A long, long time ago while working on a web-based product, a colleague of mine came up with this idea of writing a user interface or screen specification. The purpose of this requirements specification is to detail out the rules behind a specific page. Sure, this type of document can become “implementation” than “requirements” but the fact is when you are building a complex software application (and that includes web-based applications) the way a specific page is laid out and, just as important, what data elements belong where, is very important.
Why Specify User Interface Requirements?
Think about the home page of your company’s website or your LinkedIn home page. Complex pages that display massive amounts of information in intelligible ways don’t just create themselves. They are products of intentional design and careful analysis.
- As a BA, do you tend to leave these “design” elements to your development team to flesh out?
- How much churn is that creating during implementation?
- Would you be interested in exploring a better way to capture these rules, without over-stepping your role as a business analyst?
Elements of a User Interface Specification Template
A UI specification defines the rules of engagement for a user interacting with a specific page on a website or screen within an application. A UI specification can have the following elements, take or leave a few depending on the situation:
- Visual overview of the screen. Break the screen up into sections. This will help organize your document. You can do this in Word with a few text boxes. Label each section and include a “section” in your document for it.
- Within each section, look for the display rules. For example, on a search results page, how are items sorted? What fields are displayed? What if a particular field is missing?
- Consider messaging. Do you want to display specific messages in specific conditions? If so, what are they?
- Evaluate the links. Is it obvious what pages each link should be directed to? If not, specify it.
Good UI specifications take into account the data and context of the user within the application. This sort of requirement specification does not replace UI design, but it does help you lead your team through thinking through the UI design and how users will actually experience information within it.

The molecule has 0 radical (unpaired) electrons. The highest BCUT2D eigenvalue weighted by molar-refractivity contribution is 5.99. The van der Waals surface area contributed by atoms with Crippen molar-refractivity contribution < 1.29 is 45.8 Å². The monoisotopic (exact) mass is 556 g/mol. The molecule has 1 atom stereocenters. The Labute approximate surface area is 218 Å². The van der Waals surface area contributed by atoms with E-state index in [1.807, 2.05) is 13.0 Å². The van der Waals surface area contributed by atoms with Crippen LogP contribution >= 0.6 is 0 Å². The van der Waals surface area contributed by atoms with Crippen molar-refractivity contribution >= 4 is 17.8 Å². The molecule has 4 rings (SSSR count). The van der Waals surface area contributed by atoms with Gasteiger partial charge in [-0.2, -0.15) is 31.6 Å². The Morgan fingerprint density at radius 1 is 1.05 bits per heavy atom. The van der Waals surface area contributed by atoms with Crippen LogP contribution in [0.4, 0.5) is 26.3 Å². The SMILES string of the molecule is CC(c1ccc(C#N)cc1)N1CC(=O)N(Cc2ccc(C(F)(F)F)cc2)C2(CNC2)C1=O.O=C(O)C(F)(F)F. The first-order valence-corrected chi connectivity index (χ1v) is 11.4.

Fitting the UI Specification Into Your Requirements Model
There’s an obvious blend here between functional requirements and non-functional ones. Sometimes a few functionality requirements make their way into your screen specs. I try not to worry about this to much. But if you find yourself writing out a bunch of “if then” statements, then you are probably trying to use a UI specification to substitute for a use case or other functional spec, and you might consider breaking it out and simply “calling” that use case within the screen spec.
And on a final note, not every screen needs a UI specification, only the more complex screens. The intent is to reduce ambiguity and drive alignment around complex rules. For a simple screen with a few rules, these rules might be best captured in the special requirements section of a use case or in a separate business rules document.
>>Don’t Start From Scratch
If you’d like to create these types of user interface specifications on your next project, I’ve made an fully annotated version of my UI specification template available (along with a host of other useful and practical templates) in the Business Analyst Template Toolkit. The toolkit includes 11 additional templates covering common BA documents, each accompanied with a work sample too.